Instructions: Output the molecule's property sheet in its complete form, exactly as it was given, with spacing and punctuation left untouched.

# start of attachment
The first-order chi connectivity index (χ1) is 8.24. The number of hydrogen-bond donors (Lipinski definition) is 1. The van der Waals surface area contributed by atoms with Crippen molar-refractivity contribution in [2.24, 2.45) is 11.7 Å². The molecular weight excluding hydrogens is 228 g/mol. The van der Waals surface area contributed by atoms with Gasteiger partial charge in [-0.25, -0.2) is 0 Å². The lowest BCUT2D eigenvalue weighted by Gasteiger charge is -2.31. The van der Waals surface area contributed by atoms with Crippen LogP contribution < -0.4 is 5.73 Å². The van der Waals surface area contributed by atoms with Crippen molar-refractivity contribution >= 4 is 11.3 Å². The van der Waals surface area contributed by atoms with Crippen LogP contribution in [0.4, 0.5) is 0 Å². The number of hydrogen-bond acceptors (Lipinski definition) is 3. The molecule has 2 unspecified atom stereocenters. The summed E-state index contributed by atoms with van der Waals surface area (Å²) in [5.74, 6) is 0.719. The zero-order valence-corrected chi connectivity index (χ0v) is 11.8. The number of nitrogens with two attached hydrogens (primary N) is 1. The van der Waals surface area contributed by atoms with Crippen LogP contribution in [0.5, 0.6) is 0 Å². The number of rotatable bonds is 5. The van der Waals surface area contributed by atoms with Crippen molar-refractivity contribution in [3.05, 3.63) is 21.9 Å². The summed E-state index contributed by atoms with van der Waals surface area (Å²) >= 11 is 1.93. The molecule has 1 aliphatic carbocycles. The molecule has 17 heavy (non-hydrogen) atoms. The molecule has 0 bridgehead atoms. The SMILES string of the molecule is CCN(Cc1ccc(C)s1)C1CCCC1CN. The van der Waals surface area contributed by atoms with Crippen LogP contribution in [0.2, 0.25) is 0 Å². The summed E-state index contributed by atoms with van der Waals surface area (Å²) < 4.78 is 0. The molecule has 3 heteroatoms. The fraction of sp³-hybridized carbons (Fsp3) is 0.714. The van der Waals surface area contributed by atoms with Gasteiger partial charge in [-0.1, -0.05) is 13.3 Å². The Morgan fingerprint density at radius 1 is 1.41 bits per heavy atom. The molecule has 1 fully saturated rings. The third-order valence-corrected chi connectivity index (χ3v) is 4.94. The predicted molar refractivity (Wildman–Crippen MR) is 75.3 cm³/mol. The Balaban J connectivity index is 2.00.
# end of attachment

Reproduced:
The first-order chi connectivity index (χ1) is 8.24. The number of hydrogen-bond donors (Lipinski definition) is 1. The van der Waals surface area contributed by atoms with Crippen molar-refractivity contribution in [2.24, 2.45) is 11.7 Å². The molecular weight excluding hydrogens is 228 g/mol. The van der Waals surface area contributed by atoms with Gasteiger partial charge in [-0.25, -0.2) is 0 Å². The lowest BCUT2D eigenvalue weighted by Gasteiger charge is -2.31. The van der Waals surface area contributed by atoms with Crippen LogP contribution < -0.4 is 5.73 Å². The van der Waals surface area contributed by atoms with Crippen molar-refractivity contribution >= 4 is 11.3 Å². The van der Waals surface area contributed by atoms with Crippen LogP contribution in [0.4, 0.5) is 0 Å². The number of hydrogen-bond acceptors (Lipinski definition) is 3. The molecule has 2 unspecified atom stereocenters. The summed E-state index contributed by atoms with van der Waals surface area (Å²) in [5.74, 6) is 0.719. The zero-order valence-corrected chi connectivity index (χ0v) is 11.8. The number of nitrogens with two attached hydrogens (primary N) is 1. The van der Waals surface area contributed by atoms with Crippen LogP contribution in [0.5, 0.6) is 0 Å². The number of rotatable bonds is 5. The van der Waals surface area contributed by atoms with Crippen molar-refractivity contribution in [3.05, 3.63) is 21.9 Å². The summed E-state index contributed by atoms with van der Waals surface area (Å²) >= 11 is 1.93. The molecule has 1 aliphatic carbocycles. The molecule has 17 heavy (non-hydrogen) atoms. The molecule has 0 bridgehead atoms. The SMILES string of the molecule is CCN(Cc1ccc(C)s1)C1CCCC1CN. The van der Waals surface area contributed by atoms with Crippen LogP contribution in [0.2, 0.25) is 0 Å². The summed E-state index contributed by atoms with van der Waals surface area (Å²) < 4.78 is 0. The molecule has 3 heteroatoms. The fraction of sp³-hybridized carbons (Fsp3) is 0.714. The van der Waals surface area contributed by atoms with Gasteiger partial charge in [-0.1, -0.05) is 13.3 Å². The Morgan fingerprint density at radius 1 is 1.41 bits per heavy atom. The molecule has 1 fully saturated rings. The third-order valence-corrected chi connectivity index (χ3v) is 4.94. The predicted molar refractivity (Wildman–Crippen MR) is 75.3 cm³/mol. The Balaban J connectivity index is 2.00.